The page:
Metropolis research is currently monitoring 650 ‘live’ London requirements, with deals for space of up to 1.7m sq ft due to sign in the next few months.

Cityoffices is working on its autumn ‘Skyline Survey’ in London. Further details of office scheme planning applications and consents, with scheme by scheme detail are listed on the Cityoffices.net website. Details on Metropolis and the Cityoffices database from Andy King at andy@metroinfo.co.uk

Central London Office Lettings in June 2018

Central London office lettings in June 2018 reached just over 1m sq ft from 58 mid-large size office transactions (5,000 sq ft+) during the month. The June 2018 figure is in line the current monthly London average of 1m sq ft.

June was characterised by 16 office deals over 20,000 sq ft, which were led by the Sony Picture’s 77,000 sq ft deal to take Brunel Building in Paddington; Trade Desk’s 54,000 sq ft pre-letting at Barts Square, EC1 and WeWork’s 49,000 sq ft at 70 Wilson Street, EC2.

Business Services topped the table of lettings by sector, underpinned by WeWork, Office Group and Foraspace deals. This was followed by professional services led by a number of lettings by sdeals to Herbert Smith and Kaplan. Financial services, technology and media were also well represented. Office deals ‘under offer’ in central London increased to 3.6m sq ft, and pending deal volumes are healthy in nearly all sub-markets, with a large number of deals pending.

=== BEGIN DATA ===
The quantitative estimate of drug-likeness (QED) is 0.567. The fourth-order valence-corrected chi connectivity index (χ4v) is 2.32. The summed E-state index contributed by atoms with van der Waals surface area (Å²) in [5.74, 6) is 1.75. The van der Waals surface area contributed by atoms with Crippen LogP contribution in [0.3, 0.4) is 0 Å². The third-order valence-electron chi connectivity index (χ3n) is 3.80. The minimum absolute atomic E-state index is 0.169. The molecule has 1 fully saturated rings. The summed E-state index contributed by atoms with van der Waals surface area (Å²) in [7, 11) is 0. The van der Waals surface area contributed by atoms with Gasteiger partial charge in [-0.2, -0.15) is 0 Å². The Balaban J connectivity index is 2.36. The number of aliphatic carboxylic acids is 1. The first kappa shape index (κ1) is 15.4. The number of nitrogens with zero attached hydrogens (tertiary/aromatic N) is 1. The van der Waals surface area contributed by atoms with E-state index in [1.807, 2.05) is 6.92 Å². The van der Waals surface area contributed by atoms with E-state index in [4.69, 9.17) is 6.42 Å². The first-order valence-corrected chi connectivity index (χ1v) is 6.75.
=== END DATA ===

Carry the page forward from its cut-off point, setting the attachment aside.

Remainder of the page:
By area, the City accounted for 40pc of the office floorspace let in June 2018 at 400,,000 sq ft. The West End saw 349,000 sq ft of take-up. Midtown contributed 126,000 sq ft of lettings, plus 50,000 sq ft of Docklands deals. Current London office demand is calculated to be around 3.3m sq ft in the City and 2.7m sq ft in the West End.

The volume of grade A (newly built or refurbished office space) let during the month reached 366,000 sq ft sq ft (37% of the monthly total), as transactions for new space resumed their recent strong showing. Availability is dominated by secondhand space in all London markets.

Metropolis research is currently monitoring 645 ‘live’ London requirements, with deals for space of up to 1.9m sq ft due to sign in the next few months.

Cityoffices is working on its current ‘Skyline Survey’ in London. Further details of office scheme planning applications and consents, with scheme by scheme detail are listed on the Cityoffices.net website. Details on Metropolis and the Cityoffices database from Andy King at andy@metroinfo.co.uk